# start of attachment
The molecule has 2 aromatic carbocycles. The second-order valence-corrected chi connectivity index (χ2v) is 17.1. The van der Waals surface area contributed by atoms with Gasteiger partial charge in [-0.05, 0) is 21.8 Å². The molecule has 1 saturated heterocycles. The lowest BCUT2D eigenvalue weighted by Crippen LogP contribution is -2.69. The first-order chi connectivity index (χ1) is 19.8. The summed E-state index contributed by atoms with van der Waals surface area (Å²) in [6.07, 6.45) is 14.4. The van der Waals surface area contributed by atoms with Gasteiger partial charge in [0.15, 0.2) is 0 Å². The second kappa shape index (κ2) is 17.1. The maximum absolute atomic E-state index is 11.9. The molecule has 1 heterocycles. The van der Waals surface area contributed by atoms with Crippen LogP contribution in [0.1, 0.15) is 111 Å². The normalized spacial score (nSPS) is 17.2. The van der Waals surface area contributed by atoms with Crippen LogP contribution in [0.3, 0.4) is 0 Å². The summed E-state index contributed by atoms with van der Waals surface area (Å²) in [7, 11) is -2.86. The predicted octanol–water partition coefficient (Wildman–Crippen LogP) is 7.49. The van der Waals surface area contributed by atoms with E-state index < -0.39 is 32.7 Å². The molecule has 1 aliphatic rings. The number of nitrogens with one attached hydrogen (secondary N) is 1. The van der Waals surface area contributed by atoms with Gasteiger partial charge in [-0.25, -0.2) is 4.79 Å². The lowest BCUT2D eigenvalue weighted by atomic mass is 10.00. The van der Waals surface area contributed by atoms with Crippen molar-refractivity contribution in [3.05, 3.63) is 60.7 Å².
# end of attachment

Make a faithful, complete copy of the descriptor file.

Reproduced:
The molecule has 2 aromatic carbocycles. The second-order valence-corrected chi connectivity index (χ2v) is 17.1. The van der Waals surface area contributed by atoms with Gasteiger partial charge in [-0.05, 0) is 21.8 Å². The molecule has 1 saturated heterocycles. The lowest BCUT2D eigenvalue weighted by Crippen LogP contribution is -2.69. The first-order chi connectivity index (χ1) is 19.8. The summed E-state index contributed by atoms with van der Waals surface area (Å²) in [6.07, 6.45) is 14.4. The van der Waals surface area contributed by atoms with Gasteiger partial charge in [0.15, 0.2) is 0 Å². The second kappa shape index (κ2) is 17.1. The maximum absolute atomic E-state index is 11.9. The molecule has 1 heterocycles. The van der Waals surface area contributed by atoms with Crippen LogP contribution in [0.1, 0.15) is 111 Å². The normalized spacial score (nSPS) is 17.2. The van der Waals surface area contributed by atoms with Crippen LogP contribution in [0.3, 0.4) is 0 Å². The summed E-state index contributed by atoms with van der Waals surface area (Å²) in [7, 11) is -2.86. The predicted octanol–water partition coefficient (Wildman–Crippen LogP) is 7.49. The van der Waals surface area contributed by atoms with E-state index < -0.39 is 32.7 Å². The molecule has 1 aliphatic rings. The number of nitrogens with one attached hydrogen (secondary N) is 1. The van der Waals surface area contributed by atoms with Gasteiger partial charge in [-0.25, -0.2) is 4.79 Å². The lowest BCUT2D eigenvalue weighted by atomic mass is 10.00. The van der Waals surface area contributed by atoms with Crippen molar-refractivity contribution in [3.05, 3.63) is 60.7 Å².